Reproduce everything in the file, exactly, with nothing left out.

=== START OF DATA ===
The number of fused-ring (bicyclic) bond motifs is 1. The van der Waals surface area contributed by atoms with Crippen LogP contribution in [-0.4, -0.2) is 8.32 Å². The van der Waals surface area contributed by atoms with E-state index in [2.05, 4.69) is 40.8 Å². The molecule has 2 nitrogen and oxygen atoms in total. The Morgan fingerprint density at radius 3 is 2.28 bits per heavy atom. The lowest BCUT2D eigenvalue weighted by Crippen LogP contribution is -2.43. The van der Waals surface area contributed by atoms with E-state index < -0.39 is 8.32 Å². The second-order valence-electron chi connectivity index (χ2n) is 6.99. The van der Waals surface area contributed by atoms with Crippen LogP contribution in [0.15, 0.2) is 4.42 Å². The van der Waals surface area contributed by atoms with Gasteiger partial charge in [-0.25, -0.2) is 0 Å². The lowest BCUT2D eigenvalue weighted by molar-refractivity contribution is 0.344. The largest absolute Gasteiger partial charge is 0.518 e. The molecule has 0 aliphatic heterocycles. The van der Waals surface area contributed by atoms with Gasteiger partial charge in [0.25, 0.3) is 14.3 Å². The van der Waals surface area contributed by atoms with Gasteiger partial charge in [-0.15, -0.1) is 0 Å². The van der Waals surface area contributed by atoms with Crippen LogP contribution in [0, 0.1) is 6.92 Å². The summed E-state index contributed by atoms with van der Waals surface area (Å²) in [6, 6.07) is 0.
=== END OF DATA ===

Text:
The number of fused-ring (bicyclic) bond motifs is 1. The van der Waals surface area contributed by atoms with Crippen LogP contribution in [-0.4, -0.2) is 8.32 Å². The van der Waals surface area contributed by atoms with E-state index in [2.05, 4.69) is 40.8 Å². The molecule has 2 nitrogen and oxygen atoms in total. The Morgan fingerprint density at radius 3 is 2.28 bits per heavy atom. The lowest BCUT2D eigenvalue weighted by Crippen LogP contribution is -2.43. The van der Waals surface area contributed by atoms with E-state index < -0.39 is 8.32 Å². The second-order valence-electron chi connectivity index (χ2n) is 6.99. The van der Waals surface area contributed by atoms with Crippen LogP contribution in [0.15, 0.2) is 4.42 Å². The van der Waals surface area contributed by atoms with Gasteiger partial charge in [-0.25, -0.2) is 0 Å². The lowest BCUT2D eigenvalue weighted by molar-refractivity contribution is 0.344. The largest absolute Gasteiger partial charge is 0.518 e. The molecule has 0 aliphatic heterocycles. The van der Waals surface area contributed by atoms with Gasteiger partial charge in [0.25, 0.3) is 14.3 Å². The van der Waals surface area contributed by atoms with Gasteiger partial charge in [-0.15, -0.1) is 0 Å². The van der Waals surface area contributed by atoms with Crippen LogP contribution in [0, 0.1) is 6.92 Å². The summed E-state index contributed by atoms with van der Waals surface area (Å²) in [6, 6.07) is 0.